April 18, 1989
JOHN K. MCCAFFERTY, PLAINTIFF-APPELLEE
THE DEPARTMENT OF CENTRAL MANAGEMENT SERVICES ET AL., DEFENDANTS-APPELLANTS
APPELLATE COURT OF ILLINOIS, FIRST DISTRICT, SECOND DIVISION
537 N.E.2d 1070, 182 Ill. App. 3d 289, 130 Ill. Dec. 741 1989.IL.541
Appeal from the Circuit Court of Cook County; the Hon. Arthur Dunne, Judge, presiding.
PRESIDING JUSTICE BILANDIC delivered the opinion of the court. SCARIANO and EGAN,* JJ., concur.
DECISION OF THE COURT DELIVERED BY THE HONORABLE JUDGE BILANDIC
Plaintiff John McCafferty filed for administrative review with the Illinois Civil Service Commission (Commission) after he was laid off from his position with the Illinois Department of Central Management Services . The Commission upheld his termination. The circuit court reversed the Commission's ruling and reinstated plaintiff. Defendants appeal.
Plaintiff began his service with the agency in 1972. He advanced to the position of personnel program supervisor in the Recruiting, Counselling and Examining Unit of the Agency Services-Cook Section. Tobein Tegard is the manager of the Agency Services-Cook Section. Plaintiff was the only employee laid off pursuant to a reorganization intended to eliminate overlapping supervisory duties within the RC&E.
Plaintiff appealed his termination to the Commission. In a letter to the executive secretary of the Commission, plaintiff stated that he had been laid off in contravention of personnel rule 302.520, which provides that layoff plans must include an explanation of the organizational unit selected and be subject to a bona fide review by the Director of CMS. He further contended that the wrong organizational unit was targeted and that the proper unit should have been the entire Agency Services-Cook Section. Plaintiff stated that once this proper unit is identified, other violations are apparent. He claims that the order of layoff was not observed as provided in section 302.530 as no consideration was given to his performance records and continuous service in comparison with other employees within his status group.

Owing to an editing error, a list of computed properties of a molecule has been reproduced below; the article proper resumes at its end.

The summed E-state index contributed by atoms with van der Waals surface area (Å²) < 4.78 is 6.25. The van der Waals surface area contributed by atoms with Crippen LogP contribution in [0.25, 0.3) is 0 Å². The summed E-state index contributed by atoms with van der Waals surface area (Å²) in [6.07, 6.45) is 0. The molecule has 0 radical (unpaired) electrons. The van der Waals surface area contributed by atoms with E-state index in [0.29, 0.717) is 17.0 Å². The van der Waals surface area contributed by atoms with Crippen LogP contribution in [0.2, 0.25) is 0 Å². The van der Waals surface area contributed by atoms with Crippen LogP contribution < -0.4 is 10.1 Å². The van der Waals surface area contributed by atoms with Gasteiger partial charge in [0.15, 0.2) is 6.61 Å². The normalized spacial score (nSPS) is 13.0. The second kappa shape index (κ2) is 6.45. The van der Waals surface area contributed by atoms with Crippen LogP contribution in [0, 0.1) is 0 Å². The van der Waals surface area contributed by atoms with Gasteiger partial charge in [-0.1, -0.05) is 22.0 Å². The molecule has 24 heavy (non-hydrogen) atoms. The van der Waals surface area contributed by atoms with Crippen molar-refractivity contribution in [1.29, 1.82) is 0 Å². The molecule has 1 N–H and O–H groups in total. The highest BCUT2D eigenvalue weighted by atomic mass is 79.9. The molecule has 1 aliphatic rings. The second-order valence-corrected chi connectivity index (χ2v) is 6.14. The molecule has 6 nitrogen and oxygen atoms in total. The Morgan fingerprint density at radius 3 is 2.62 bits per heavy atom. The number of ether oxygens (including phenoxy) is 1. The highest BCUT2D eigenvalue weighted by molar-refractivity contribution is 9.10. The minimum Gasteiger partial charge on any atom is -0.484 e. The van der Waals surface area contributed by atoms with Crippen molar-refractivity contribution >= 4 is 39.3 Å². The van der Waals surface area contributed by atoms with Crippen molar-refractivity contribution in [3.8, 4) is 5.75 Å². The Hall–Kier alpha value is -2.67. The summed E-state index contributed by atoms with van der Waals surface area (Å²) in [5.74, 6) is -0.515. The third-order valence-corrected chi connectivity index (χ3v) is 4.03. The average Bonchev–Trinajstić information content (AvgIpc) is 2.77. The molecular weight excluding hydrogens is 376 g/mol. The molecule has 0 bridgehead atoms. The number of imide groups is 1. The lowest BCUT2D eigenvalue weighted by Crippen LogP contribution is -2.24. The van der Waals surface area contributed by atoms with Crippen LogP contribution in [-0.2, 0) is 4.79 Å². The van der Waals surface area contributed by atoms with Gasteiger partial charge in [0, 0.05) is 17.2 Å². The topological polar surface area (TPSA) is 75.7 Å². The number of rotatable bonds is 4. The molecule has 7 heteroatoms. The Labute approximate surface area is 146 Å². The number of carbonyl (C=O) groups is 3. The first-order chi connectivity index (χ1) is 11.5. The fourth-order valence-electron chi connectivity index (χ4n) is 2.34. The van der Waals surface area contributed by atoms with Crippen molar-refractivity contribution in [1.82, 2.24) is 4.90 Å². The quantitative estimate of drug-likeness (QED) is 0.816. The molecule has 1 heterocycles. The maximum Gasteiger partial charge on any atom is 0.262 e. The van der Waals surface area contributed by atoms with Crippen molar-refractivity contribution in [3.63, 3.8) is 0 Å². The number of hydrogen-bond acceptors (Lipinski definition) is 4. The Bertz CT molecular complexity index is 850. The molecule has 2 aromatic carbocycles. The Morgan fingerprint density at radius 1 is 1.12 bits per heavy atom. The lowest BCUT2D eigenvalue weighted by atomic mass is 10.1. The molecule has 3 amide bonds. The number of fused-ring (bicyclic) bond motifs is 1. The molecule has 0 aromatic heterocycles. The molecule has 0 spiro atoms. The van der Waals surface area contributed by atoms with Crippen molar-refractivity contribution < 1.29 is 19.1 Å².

Michael E. Tristane, Director of CMS, responded to plaintiff's challenge stating that CMS believes plaintiff's layoff to be in accordance with the Personnel Code (Ill. Rev. Stat. 1985, ch. 127, par. 63b101 et seq.). A hearing was granted.
At the Commission hearing, CMS contended that RC&E operates as an official and separate entity within the Agency Services-Cook Section. Organizational charts supplied by CMS demonstrated RC&E's placement within CMS's operational structure as a subsection of the Agency Services-Cook Section. Other subsections within that section include an upstate classification unit, a downstate classification unit, an employee assistance program and, currently, the executive recruitment division.
Although there were other personnel program supervisors with less seniority than plaintiff in the other subsections of the Agency Services-Cook Section, CMS contended that their status was irrelevant as they belonged to separate organizational units. They claim that RC&E was the only unit impacted by this reorganization. Because plaintiff was the only personnel program supervisor in RC&E, the alleged unit designated for layoff, it was not necessary to compare his record with any other supervisor and, therefore, the Personnel Code was not violated.
The evidence established that Tegard, plaintiff's immediate supervisor, was required to assume plaintiff's duties as a result of the elimination of plaintiff's position. Tegard testified that these additional duties would affect the amount of time she had at her disposal to effectively manage other subsections under her supervision. In addition, Tegard assumed the additional responsibility of supervising a newly created unit identified as executive recruitment.
Despite this impact on the duties of the manager of the entire Agency Services-Cook Section, the Commission found the subsection RC&E to be the only unit impacted by the reorganization. Plaintiff's termination was upheld.